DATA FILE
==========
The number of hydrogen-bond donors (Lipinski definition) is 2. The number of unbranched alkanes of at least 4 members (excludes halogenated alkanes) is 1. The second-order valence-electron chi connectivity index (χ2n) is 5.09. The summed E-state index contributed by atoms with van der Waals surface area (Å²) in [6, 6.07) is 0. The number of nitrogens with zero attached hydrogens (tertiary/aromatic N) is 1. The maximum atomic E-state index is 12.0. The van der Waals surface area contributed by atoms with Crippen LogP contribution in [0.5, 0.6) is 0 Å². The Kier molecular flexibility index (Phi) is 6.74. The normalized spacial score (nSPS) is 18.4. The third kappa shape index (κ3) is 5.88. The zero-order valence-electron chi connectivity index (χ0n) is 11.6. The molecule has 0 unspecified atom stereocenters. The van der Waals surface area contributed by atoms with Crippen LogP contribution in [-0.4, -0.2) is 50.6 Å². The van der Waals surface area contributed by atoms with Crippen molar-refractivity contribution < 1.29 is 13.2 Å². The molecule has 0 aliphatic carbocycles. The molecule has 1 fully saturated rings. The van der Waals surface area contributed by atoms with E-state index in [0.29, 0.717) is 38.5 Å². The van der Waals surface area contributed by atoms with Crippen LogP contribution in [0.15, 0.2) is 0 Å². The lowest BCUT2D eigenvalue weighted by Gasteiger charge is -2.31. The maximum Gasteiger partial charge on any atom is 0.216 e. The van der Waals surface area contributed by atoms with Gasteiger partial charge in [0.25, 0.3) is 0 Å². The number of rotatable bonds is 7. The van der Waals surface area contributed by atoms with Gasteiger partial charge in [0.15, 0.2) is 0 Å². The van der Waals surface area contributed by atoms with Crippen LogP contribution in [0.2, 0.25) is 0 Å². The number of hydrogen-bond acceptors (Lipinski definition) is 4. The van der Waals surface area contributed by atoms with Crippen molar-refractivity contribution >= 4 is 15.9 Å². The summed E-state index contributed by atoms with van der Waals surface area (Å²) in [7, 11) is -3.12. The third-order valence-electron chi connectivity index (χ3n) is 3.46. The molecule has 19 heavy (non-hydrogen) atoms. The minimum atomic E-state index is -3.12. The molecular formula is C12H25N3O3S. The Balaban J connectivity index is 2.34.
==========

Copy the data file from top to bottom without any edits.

The number of hydrogen-bond donors (Lipinski definition) is 2. The number of unbranched alkanes of at least 4 members (excludes halogenated alkanes) is 1. The second-order valence-electron chi connectivity index (χ2n) is 5.09. The summed E-state index contributed by atoms with van der Waals surface area (Å²) in [6, 6.07) is 0. The number of nitrogens with zero attached hydrogens (tertiary/aromatic N) is 1. The maximum atomic E-state index is 12.0. The van der Waals surface area contributed by atoms with Crippen LogP contribution in [0.5, 0.6) is 0 Å². The Kier molecular flexibility index (Phi) is 6.74. The normalized spacial score (nSPS) is 18.4. The third kappa shape index (κ3) is 5.88. The zero-order valence-electron chi connectivity index (χ0n) is 11.6. The molecule has 0 unspecified atom stereocenters. The van der Waals surface area contributed by atoms with Crippen LogP contribution in [-0.4, -0.2) is 50.6 Å². The van der Waals surface area contributed by atoms with Crippen molar-refractivity contribution < 1.29 is 13.2 Å². The molecule has 0 aliphatic carbocycles. The molecule has 1 fully saturated rings. The van der Waals surface area contributed by atoms with E-state index in [0.29, 0.717) is 38.5 Å². The van der Waals surface area contributed by atoms with Crippen LogP contribution in [0.15, 0.2) is 0 Å². The lowest BCUT2D eigenvalue weighted by Gasteiger charge is -2.31. The maximum Gasteiger partial charge on any atom is 0.216 e. The van der Waals surface area contributed by atoms with Gasteiger partial charge in [0.25, 0.3) is 0 Å². The number of rotatable bonds is 7. The van der Waals surface area contributed by atoms with Gasteiger partial charge in [0.15, 0.2) is 0 Å². The van der Waals surface area contributed by atoms with Crippen LogP contribution in [0.2, 0.25) is 0 Å². The number of hydrogen-bond acceptors (Lipinski definition) is 4. The van der Waals surface area contributed by atoms with Crippen molar-refractivity contribution >= 4 is 15.9 Å². The summed E-state index contributed by atoms with van der Waals surface area (Å²) in [7, 11) is -3.12. The third-order valence-electron chi connectivity index (χ3n) is 3.46. The molecule has 19 heavy (non-hydrogen) atoms. The minimum atomic E-state index is -3.12. The molecular formula is C12H25N3O3S. The Balaban J connectivity index is 2.34.